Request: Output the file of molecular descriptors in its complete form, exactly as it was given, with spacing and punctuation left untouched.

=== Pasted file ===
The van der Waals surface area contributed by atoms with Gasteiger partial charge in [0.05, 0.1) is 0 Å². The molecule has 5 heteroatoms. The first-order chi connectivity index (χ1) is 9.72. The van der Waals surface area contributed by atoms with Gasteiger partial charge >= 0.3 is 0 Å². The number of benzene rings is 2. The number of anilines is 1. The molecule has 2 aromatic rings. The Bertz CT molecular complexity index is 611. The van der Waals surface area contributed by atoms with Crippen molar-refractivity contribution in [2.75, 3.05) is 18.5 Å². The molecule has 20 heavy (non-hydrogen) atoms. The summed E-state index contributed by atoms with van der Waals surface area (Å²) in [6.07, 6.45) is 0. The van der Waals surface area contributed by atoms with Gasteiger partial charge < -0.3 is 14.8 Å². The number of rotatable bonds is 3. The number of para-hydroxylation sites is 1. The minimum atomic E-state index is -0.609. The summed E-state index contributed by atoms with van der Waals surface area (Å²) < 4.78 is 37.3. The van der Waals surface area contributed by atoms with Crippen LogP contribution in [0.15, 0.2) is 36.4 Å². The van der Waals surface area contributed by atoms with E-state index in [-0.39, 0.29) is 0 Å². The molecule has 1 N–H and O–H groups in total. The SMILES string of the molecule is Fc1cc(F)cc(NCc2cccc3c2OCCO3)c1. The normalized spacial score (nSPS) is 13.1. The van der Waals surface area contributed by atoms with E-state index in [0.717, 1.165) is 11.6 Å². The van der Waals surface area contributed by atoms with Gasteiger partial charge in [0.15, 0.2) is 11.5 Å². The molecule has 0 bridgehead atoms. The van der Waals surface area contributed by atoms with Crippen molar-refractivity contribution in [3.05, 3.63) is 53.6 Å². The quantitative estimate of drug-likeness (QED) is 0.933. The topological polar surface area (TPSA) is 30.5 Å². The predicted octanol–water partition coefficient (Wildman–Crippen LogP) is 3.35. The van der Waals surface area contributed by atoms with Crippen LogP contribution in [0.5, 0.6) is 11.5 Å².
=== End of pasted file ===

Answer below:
The van der Waals surface area contributed by atoms with Gasteiger partial charge in [0.05, 0.1) is 0 Å². The molecule has 5 heteroatoms. The first-order chi connectivity index (χ1) is 9.72. The van der Waals surface area contributed by atoms with Gasteiger partial charge >= 0.3 is 0 Å². The number of benzene rings is 2. The number of anilines is 1. The molecule has 2 aromatic rings. The Bertz CT molecular complexity index is 611. The van der Waals surface area contributed by atoms with Crippen molar-refractivity contribution in [2.75, 3.05) is 18.5 Å². The molecule has 20 heavy (non-hydrogen) atoms. The summed E-state index contributed by atoms with van der Waals surface area (Å²) in [6.07, 6.45) is 0. The van der Waals surface area contributed by atoms with Gasteiger partial charge < -0.3 is 14.8 Å². The number of rotatable bonds is 3. The number of para-hydroxylation sites is 1. The minimum atomic E-state index is -0.609. The summed E-state index contributed by atoms with van der Waals surface area (Å²) < 4.78 is 37.3. The van der Waals surface area contributed by atoms with Crippen LogP contribution in [0.15, 0.2) is 36.4 Å². The van der Waals surface area contributed by atoms with E-state index in [-0.39, 0.29) is 0 Å². The molecule has 1 N–H and O–H groups in total. The SMILES string of the molecule is Fc1cc(F)cc(NCc2cccc3c2OCCO3)c1. The normalized spacial score (nSPS) is 13.1. The van der Waals surface area contributed by atoms with E-state index in [0.717, 1.165) is 11.6 Å². The van der Waals surface area contributed by atoms with Gasteiger partial charge in [0.15, 0.2) is 11.5 Å². The molecule has 0 bridgehead atoms. The van der Waals surface area contributed by atoms with Crippen molar-refractivity contribution in [3.05, 3.63) is 53.6 Å². The quantitative estimate of drug-likeness (QED) is 0.933. The topological polar surface area (TPSA) is 30.5 Å². The predicted octanol–water partition coefficient (Wildman–Crippen LogP) is 3.35. The van der Waals surface area contributed by atoms with Crippen LogP contribution in [0.5, 0.6) is 11.5 Å².